The Determined Heart reveals the life of Mary Shelley in a story of love and obsession, betrayal and redemption.
The daughter of political philosopher William Godwin and feminist Mary Wollstonecraft, Mary Shelley had an unconventional childhood populated with the most talented and eccentric personalities of the time. After losing her mother at an early age, she finds herself in constant conflict with a resentful stepmother and a jealous stepsister. When she meets the Romantic poet Percy Bysshe Shelley, she falls deeply in love, and they elope with disastrous consequences. Soon she finds herself destitute and embroiled in a torturous love triangle as Percy takes Mary’s stepsister as a lover. Over the next several years, Mary struggles to write while she and Percy face ostracism, constant debt, and the heartbreaking deaths of three children. Ultimately, she achieves great acclaim for Frankenstein, but at what cost?
Paperback, 410 pages
Published September 29th 2015 by Lake Union Publishing
Three stars: A fascinating look at the woman behind one of the world's most enduring novels.
Mary Godwin is used to being the center of attention starting at an early age. She is the daughter of famed Mary Wollstonecraft, an intelligent feminist. Unfortunately, Mary lost her beautiful mother at an early age, but her mother's impact on Mary never fades. Young Mary is feisty, bright, intelligent and full of her own ideas. When she meets Percy Bysshe Shelley, Mary finds a like minded spirit. Before long, Mary and Percy are lovers, despite the fact that Percy is married. The two run away together, determined to form their own society of like minded writers, but what they don't expect is a life of scandal. Then one stormy night, Mary, Percy and a group of their writer friends, challenge each other to write a ghost story. Mary pens Frankenstein, one of the world's most enduring and famous literary works. But who was the woman behind the novel?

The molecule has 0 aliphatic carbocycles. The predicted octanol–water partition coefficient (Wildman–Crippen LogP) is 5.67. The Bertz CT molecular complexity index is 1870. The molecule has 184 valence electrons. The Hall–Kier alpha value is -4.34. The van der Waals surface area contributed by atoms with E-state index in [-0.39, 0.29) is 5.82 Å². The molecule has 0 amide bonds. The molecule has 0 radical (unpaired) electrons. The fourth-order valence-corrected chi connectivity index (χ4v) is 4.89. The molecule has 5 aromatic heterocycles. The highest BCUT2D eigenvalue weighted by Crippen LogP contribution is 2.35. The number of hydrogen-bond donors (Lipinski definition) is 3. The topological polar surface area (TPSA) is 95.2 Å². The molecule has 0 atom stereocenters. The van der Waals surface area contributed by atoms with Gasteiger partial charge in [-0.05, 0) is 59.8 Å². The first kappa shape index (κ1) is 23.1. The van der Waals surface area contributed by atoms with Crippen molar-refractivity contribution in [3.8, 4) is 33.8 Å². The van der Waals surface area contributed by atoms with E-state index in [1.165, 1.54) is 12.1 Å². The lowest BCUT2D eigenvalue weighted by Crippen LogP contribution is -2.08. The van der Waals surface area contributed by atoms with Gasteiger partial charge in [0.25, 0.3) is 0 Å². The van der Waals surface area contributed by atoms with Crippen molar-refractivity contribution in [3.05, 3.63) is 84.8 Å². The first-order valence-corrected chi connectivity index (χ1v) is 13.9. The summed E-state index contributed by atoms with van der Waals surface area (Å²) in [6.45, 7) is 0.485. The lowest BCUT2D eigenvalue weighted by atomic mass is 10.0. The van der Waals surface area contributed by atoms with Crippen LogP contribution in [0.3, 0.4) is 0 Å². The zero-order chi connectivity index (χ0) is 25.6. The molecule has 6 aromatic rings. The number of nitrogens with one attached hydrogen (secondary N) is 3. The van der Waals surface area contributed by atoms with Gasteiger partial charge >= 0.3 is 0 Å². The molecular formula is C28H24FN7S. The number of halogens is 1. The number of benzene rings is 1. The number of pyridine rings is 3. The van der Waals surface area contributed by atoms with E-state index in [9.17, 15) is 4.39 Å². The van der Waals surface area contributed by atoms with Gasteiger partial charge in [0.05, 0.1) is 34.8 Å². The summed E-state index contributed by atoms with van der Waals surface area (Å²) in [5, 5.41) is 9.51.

What I Liked:
- Having read Frankenstein at a young age, I was surprised and impressed that the book is so much more than a monster book. It is a tragic book about man playing god and the costly consequences. However, I knew very little about the woman who penned this most famous tale. The Determined Heart is an eye opening read that introduces us to the woman behind Frankenstein. Mary Shelley was a woman well ahead of her time, and her story is not only interesting but full of scandal.
- Mary Shelley is an intriguing woman, who had ideas advanced for the era in which she lived. I was quite surprised to read about her rather scandalous life. Young Mary was an adulterer, who later ran away with Percy Shelly. The two lived a life centered around their idea of a utopian society, and they even practiced free love. Even though, I wasn't the biggest fan of Mary after reading this book, I have to admit, I was interested to learn more about her, and how her famous book came into being.